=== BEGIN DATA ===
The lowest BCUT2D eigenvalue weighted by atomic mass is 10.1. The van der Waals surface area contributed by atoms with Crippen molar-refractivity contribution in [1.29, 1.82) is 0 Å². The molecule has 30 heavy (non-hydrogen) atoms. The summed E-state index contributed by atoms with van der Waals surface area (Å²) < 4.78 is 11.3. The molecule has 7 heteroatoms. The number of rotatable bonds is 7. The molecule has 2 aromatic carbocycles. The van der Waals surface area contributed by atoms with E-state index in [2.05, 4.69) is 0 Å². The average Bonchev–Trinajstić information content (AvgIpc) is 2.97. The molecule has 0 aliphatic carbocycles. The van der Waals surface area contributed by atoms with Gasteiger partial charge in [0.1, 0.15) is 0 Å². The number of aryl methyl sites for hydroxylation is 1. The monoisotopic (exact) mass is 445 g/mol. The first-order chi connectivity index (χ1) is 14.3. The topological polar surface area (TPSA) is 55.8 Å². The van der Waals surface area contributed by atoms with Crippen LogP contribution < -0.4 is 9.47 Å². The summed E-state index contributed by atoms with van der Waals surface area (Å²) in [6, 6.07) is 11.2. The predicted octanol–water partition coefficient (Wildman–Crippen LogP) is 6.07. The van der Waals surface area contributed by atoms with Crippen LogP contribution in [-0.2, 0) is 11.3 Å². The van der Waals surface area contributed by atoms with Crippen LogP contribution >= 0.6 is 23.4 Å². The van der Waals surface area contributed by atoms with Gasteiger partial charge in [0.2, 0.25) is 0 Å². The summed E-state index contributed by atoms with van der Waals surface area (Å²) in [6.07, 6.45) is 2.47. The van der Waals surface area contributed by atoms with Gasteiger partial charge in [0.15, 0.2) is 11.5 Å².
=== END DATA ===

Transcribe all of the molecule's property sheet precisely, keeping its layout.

The lowest BCUT2D eigenvalue weighted by atomic mass is 10.1. The van der Waals surface area contributed by atoms with Crippen molar-refractivity contribution in [1.29, 1.82) is 0 Å². The molecule has 30 heavy (non-hydrogen) atoms. The summed E-state index contributed by atoms with van der Waals surface area (Å²) < 4.78 is 11.3. The molecule has 7 heteroatoms. The number of rotatable bonds is 7. The molecule has 2 aromatic carbocycles. The van der Waals surface area contributed by atoms with E-state index in [2.05, 4.69) is 0 Å². The average Bonchev–Trinajstić information content (AvgIpc) is 2.97. The molecule has 0 aliphatic carbocycles. The van der Waals surface area contributed by atoms with Gasteiger partial charge in [0.1, 0.15) is 0 Å². The number of aryl methyl sites for hydroxylation is 1. The monoisotopic (exact) mass is 445 g/mol. The first-order chi connectivity index (χ1) is 14.3. The topological polar surface area (TPSA) is 55.8 Å². The van der Waals surface area contributed by atoms with Crippen LogP contribution < -0.4 is 9.47 Å². The summed E-state index contributed by atoms with van der Waals surface area (Å²) in [6, 6.07) is 11.2. The predicted octanol–water partition coefficient (Wildman–Crippen LogP) is 6.07. The van der Waals surface area contributed by atoms with Crippen LogP contribution in [-0.2, 0) is 11.3 Å². The van der Waals surface area contributed by atoms with Crippen LogP contribution >= 0.6 is 23.4 Å². The van der Waals surface area contributed by atoms with Gasteiger partial charge in [0.2, 0.25) is 0 Å². The summed E-state index contributed by atoms with van der Waals surface area (Å²) in [6.07, 6.45) is 2.47. The van der Waals surface area contributed by atoms with Gasteiger partial charge in [0.15, 0.2) is 11.5 Å².